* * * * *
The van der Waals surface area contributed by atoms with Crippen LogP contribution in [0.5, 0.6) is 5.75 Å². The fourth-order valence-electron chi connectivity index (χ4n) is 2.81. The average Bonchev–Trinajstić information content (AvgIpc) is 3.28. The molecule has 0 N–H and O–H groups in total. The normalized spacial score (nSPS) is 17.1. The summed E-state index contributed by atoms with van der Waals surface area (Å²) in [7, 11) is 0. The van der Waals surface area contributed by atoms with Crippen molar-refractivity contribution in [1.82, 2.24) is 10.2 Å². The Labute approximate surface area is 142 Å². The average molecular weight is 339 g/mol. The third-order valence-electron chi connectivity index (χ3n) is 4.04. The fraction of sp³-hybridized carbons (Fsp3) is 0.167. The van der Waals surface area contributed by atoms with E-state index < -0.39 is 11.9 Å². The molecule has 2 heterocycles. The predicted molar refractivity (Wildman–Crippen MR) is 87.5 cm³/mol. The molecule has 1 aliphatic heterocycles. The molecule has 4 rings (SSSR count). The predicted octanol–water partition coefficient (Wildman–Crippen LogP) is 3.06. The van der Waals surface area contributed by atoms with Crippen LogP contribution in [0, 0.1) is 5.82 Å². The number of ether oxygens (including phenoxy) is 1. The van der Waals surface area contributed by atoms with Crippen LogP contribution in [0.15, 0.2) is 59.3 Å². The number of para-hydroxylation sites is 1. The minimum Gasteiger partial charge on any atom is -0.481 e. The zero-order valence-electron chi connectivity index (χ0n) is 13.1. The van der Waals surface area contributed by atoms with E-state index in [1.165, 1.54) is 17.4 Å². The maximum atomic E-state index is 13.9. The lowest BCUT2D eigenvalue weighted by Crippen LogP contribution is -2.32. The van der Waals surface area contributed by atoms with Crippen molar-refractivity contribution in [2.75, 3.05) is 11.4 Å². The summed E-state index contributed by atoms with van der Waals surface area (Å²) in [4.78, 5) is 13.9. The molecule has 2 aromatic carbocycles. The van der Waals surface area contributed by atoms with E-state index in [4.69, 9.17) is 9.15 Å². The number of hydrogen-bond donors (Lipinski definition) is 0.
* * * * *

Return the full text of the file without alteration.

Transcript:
The van der Waals surface area contributed by atoms with Crippen LogP contribution in [0.5, 0.6) is 5.75 Å². The fourth-order valence-electron chi connectivity index (χ4n) is 2.81. The average Bonchev–Trinajstić information content (AvgIpc) is 3.28. The molecule has 0 N–H and O–H groups in total. The normalized spacial score (nSPS) is 17.1. The summed E-state index contributed by atoms with van der Waals surface area (Å²) in [7, 11) is 0. The van der Waals surface area contributed by atoms with Crippen molar-refractivity contribution in [1.82, 2.24) is 10.2 Å². The Labute approximate surface area is 142 Å². The average molecular weight is 339 g/mol. The third-order valence-electron chi connectivity index (χ3n) is 4.04. The fraction of sp³-hybridized carbons (Fsp3) is 0.167. The van der Waals surface area contributed by atoms with E-state index < -0.39 is 11.9 Å². The molecule has 2 heterocycles. The predicted molar refractivity (Wildman–Crippen MR) is 87.5 cm³/mol. The molecule has 1 aliphatic heterocycles. The molecule has 4 rings (SSSR count). The predicted octanol–water partition coefficient (Wildman–Crippen LogP) is 3.06. The van der Waals surface area contributed by atoms with Crippen LogP contribution in [0, 0.1) is 5.82 Å². The number of ether oxygens (including phenoxy) is 1. The van der Waals surface area contributed by atoms with Crippen LogP contribution in [0.15, 0.2) is 59.3 Å². The number of para-hydroxylation sites is 1. The minimum Gasteiger partial charge on any atom is -0.481 e. The zero-order valence-electron chi connectivity index (χ0n) is 13.1. The van der Waals surface area contributed by atoms with E-state index in [1.165, 1.54) is 17.4 Å². The maximum atomic E-state index is 13.9. The lowest BCUT2D eigenvalue weighted by Crippen LogP contribution is -2.32. The van der Waals surface area contributed by atoms with Crippen molar-refractivity contribution in [2.75, 3.05) is 11.4 Å². The summed E-state index contributed by atoms with van der Waals surface area (Å²) in [4.78, 5) is 13.9. The molecule has 2 aromatic carbocycles. The van der Waals surface area contributed by atoms with E-state index in [4.69, 9.17) is 9.15 Å². The number of hydrogen-bond donors (Lipinski definition) is 0.